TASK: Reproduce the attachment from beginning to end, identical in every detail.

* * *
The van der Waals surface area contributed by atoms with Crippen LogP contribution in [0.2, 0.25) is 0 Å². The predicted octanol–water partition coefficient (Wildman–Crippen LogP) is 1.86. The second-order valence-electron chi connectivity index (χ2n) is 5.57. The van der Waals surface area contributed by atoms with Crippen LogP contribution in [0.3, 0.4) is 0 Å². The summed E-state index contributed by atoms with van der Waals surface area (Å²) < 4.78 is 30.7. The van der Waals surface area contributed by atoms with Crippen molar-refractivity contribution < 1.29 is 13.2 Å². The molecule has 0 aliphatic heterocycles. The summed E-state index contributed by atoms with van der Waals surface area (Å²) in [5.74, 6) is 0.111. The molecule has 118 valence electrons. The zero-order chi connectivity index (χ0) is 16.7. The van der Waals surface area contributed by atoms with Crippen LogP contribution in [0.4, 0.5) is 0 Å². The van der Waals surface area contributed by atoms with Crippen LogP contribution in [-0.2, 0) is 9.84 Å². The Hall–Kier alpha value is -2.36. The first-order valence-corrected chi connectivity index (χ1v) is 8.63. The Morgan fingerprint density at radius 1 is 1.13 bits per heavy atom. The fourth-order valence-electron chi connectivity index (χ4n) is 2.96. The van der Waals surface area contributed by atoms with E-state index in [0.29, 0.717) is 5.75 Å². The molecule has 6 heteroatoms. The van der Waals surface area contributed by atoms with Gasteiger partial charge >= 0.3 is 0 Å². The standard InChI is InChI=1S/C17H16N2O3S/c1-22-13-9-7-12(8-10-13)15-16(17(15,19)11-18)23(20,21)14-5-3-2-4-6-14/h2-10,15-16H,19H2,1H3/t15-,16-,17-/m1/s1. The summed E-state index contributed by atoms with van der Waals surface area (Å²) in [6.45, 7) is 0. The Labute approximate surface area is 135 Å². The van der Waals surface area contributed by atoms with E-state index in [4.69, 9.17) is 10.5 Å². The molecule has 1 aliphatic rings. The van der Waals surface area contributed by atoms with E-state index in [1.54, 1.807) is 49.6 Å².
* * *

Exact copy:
The van der Waals surface area contributed by atoms with Crippen LogP contribution in [0.2, 0.25) is 0 Å². The predicted octanol–water partition coefficient (Wildman–Crippen LogP) is 1.86. The second-order valence-electron chi connectivity index (χ2n) is 5.57. The van der Waals surface area contributed by atoms with Crippen LogP contribution in [0.3, 0.4) is 0 Å². The summed E-state index contributed by atoms with van der Waals surface area (Å²) < 4.78 is 30.7. The van der Waals surface area contributed by atoms with Crippen molar-refractivity contribution < 1.29 is 13.2 Å². The molecule has 0 aliphatic heterocycles. The summed E-state index contributed by atoms with van der Waals surface area (Å²) in [5.74, 6) is 0.111. The molecule has 118 valence electrons. The zero-order chi connectivity index (χ0) is 16.7. The van der Waals surface area contributed by atoms with Crippen LogP contribution in [0.4, 0.5) is 0 Å². The van der Waals surface area contributed by atoms with Crippen LogP contribution in [-0.2, 0) is 9.84 Å². The Hall–Kier alpha value is -2.36. The first-order valence-corrected chi connectivity index (χ1v) is 8.63. The Morgan fingerprint density at radius 1 is 1.13 bits per heavy atom. The fourth-order valence-electron chi connectivity index (χ4n) is 2.96. The van der Waals surface area contributed by atoms with E-state index in [0.29, 0.717) is 5.75 Å². The molecule has 6 heteroatoms. The van der Waals surface area contributed by atoms with Gasteiger partial charge >= 0.3 is 0 Å². The standard InChI is InChI=1S/C17H16N2O3S/c1-22-13-9-7-12(8-10-13)15-16(17(15,19)11-18)23(20,21)14-5-3-2-4-6-14/h2-10,15-16H,19H2,1H3/t15-,16-,17-/m1/s1. The summed E-state index contributed by atoms with van der Waals surface area (Å²) in [6.45, 7) is 0. The Labute approximate surface area is 135 Å². The van der Waals surface area contributed by atoms with E-state index in [4.69, 9.17) is 10.5 Å². The molecule has 1 aliphatic rings. The van der Waals surface area contributed by atoms with E-state index in [1.54, 1.807) is 49.6 Å².